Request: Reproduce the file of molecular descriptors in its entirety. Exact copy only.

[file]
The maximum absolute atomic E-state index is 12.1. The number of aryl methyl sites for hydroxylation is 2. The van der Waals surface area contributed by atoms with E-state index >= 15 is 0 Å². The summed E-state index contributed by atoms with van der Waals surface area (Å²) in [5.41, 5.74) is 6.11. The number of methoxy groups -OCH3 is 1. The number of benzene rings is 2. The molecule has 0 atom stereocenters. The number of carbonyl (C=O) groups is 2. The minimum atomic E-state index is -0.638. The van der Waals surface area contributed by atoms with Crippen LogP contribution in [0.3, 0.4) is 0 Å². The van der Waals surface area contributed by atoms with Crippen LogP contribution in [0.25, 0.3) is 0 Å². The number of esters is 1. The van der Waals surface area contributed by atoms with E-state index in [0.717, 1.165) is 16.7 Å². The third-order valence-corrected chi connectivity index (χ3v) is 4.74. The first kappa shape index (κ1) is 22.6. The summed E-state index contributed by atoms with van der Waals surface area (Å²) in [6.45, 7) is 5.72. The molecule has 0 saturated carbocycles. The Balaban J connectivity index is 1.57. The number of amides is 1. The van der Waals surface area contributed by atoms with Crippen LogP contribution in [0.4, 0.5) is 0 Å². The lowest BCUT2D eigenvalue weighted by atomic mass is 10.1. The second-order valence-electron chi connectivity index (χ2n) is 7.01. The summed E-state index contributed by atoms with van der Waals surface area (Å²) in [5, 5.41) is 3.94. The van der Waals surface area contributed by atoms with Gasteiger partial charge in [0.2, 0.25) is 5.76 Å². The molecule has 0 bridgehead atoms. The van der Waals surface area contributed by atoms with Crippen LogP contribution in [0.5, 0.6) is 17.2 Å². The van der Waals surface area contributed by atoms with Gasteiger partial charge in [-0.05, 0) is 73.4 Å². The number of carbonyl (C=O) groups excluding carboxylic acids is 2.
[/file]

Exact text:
The maximum absolute atomic E-state index is 12.1. The number of aryl methyl sites for hydroxylation is 2. The van der Waals surface area contributed by atoms with E-state index >= 15 is 0 Å². The summed E-state index contributed by atoms with van der Waals surface area (Å²) in [5.41, 5.74) is 6.11. The number of methoxy groups -OCH3 is 1. The number of benzene rings is 2. The molecule has 0 atom stereocenters. The number of carbonyl (C=O) groups is 2. The minimum atomic E-state index is -0.638. The van der Waals surface area contributed by atoms with Crippen LogP contribution in [0.3, 0.4) is 0 Å². The van der Waals surface area contributed by atoms with Crippen LogP contribution in [0.25, 0.3) is 0 Å². The number of esters is 1. The van der Waals surface area contributed by atoms with E-state index in [0.717, 1.165) is 16.7 Å². The third-order valence-corrected chi connectivity index (χ3v) is 4.74. The first kappa shape index (κ1) is 22.6. The summed E-state index contributed by atoms with van der Waals surface area (Å²) in [6.45, 7) is 5.72. The molecule has 0 saturated carbocycles. The Balaban J connectivity index is 1.57. The number of amides is 1. The van der Waals surface area contributed by atoms with Crippen LogP contribution in [0.4, 0.5) is 0 Å². The lowest BCUT2D eigenvalue weighted by atomic mass is 10.1. The second-order valence-electron chi connectivity index (χ2n) is 7.01. The summed E-state index contributed by atoms with van der Waals surface area (Å²) in [5, 5.41) is 3.94. The van der Waals surface area contributed by atoms with Gasteiger partial charge in [0.2, 0.25) is 5.76 Å². The molecule has 0 bridgehead atoms. The van der Waals surface area contributed by atoms with Crippen LogP contribution in [0.5, 0.6) is 17.2 Å². The van der Waals surface area contributed by atoms with Gasteiger partial charge in [-0.05, 0) is 73.4 Å². The number of carbonyl (C=O) groups excluding carboxylic acids is 2.